June 23, 2008
Grant Awarded to Exotic Pet Doc Project
HSUS's ACE program awards a $25,000 grant to "The Elephant in the Living Room"
"The Elephant in the Living Room", a compelling look at the nationwide problem of exotic pet ownership, has won a $25,000 documentary grant from The Humane Society of the United States. This is the third year the grant has been given at the SilverDocs: AFI/Discovery Channel Documentary Festival by The HSUS. The grant is part of The HSUS Animal Content in Entertainment (ACE) program, which is designed to encourage the inclusion of animal issues in non-fiction and narrative entertainment media.
Produced and directed by Michael Webber, The Elephant in the Living Room chronicles the largely ignored yet dangerous epidemic of keeping wild animals as pets threatening their owners, their communities and animal welfare. Told through the extraordinary day-to-day work of a police officer and one-man exotic animal rescuer, The Elephant in the Living Room was among six outstanding animal-related documentary projects pitched to a panel of broadcast executives from PBS, National Geographic Channels International, Animal Planet and Specialty Studios Entertainment.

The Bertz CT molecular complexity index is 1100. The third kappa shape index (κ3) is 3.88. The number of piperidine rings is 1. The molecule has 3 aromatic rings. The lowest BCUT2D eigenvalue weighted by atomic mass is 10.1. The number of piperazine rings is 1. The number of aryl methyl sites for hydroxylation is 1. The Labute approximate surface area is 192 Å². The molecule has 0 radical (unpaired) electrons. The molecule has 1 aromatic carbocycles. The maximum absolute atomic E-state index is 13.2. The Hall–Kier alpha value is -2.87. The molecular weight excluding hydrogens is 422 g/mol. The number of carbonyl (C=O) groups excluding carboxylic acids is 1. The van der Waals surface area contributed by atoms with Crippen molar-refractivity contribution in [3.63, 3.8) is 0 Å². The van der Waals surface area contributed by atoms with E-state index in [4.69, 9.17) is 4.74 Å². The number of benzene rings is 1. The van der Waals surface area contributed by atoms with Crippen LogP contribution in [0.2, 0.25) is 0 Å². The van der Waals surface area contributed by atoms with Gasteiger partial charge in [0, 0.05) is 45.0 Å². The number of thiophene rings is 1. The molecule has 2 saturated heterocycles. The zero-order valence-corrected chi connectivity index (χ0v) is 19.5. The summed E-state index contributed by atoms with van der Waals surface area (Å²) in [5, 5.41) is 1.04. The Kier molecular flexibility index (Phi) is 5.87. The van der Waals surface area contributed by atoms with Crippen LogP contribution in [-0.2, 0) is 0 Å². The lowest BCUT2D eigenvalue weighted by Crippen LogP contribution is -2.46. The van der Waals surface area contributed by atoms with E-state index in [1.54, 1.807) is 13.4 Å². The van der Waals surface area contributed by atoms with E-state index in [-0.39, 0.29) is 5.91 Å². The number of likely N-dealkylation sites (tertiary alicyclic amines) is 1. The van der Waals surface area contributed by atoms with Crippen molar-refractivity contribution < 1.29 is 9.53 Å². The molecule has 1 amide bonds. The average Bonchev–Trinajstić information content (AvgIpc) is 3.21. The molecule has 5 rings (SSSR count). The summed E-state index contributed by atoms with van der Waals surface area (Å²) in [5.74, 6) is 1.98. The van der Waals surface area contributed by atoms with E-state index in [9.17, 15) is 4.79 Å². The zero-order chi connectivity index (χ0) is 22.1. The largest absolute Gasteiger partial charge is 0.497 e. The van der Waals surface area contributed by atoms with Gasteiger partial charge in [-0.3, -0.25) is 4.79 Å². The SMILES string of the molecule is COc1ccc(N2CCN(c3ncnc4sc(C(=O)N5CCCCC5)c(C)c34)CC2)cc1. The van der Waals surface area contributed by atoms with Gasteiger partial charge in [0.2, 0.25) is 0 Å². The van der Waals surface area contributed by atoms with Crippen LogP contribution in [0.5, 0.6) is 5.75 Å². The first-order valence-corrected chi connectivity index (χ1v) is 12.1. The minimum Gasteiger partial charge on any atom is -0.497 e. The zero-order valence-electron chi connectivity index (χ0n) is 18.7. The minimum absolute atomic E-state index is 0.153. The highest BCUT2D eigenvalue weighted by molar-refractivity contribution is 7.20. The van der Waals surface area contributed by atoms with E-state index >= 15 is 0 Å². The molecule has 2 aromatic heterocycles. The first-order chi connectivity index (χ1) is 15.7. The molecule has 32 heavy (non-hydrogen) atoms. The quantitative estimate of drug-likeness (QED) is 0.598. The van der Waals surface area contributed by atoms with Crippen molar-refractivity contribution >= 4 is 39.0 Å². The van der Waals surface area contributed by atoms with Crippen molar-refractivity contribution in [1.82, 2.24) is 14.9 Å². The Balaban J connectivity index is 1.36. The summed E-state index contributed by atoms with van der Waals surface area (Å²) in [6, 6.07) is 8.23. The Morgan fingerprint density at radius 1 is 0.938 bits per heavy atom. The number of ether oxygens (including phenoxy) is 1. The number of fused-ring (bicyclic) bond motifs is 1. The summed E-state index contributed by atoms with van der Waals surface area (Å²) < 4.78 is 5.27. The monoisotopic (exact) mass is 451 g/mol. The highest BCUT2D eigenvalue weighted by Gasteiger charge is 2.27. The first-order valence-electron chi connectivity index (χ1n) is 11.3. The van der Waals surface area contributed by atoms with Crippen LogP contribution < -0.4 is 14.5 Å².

Said Jalyn Henton, senior program associate in Program Development and Independent Film for PBS, "We were greatly impressed by the quality and built-in audience appeal of all of the HSUS grant projects presented to us... It was a real challenge choosing a winner, but The Elephant in the Living Room presents an intriguing protagonist whose fascinating animal rescue work offers a wealth of stories and the potential for a theatrical release, and a follow up series."
Added Ross Hammer, director of The HSUS ACE program, "We received dozens of submissions from seven countries, and the caliber of these projects was higher than ever. More and more creative filmmakers are finding compelling ways to bring the cause of animal welfare to a global audience through broadcast, theatrical, and digital media platforms. And what better partner for these projects than the largest animal protection organization in the nation."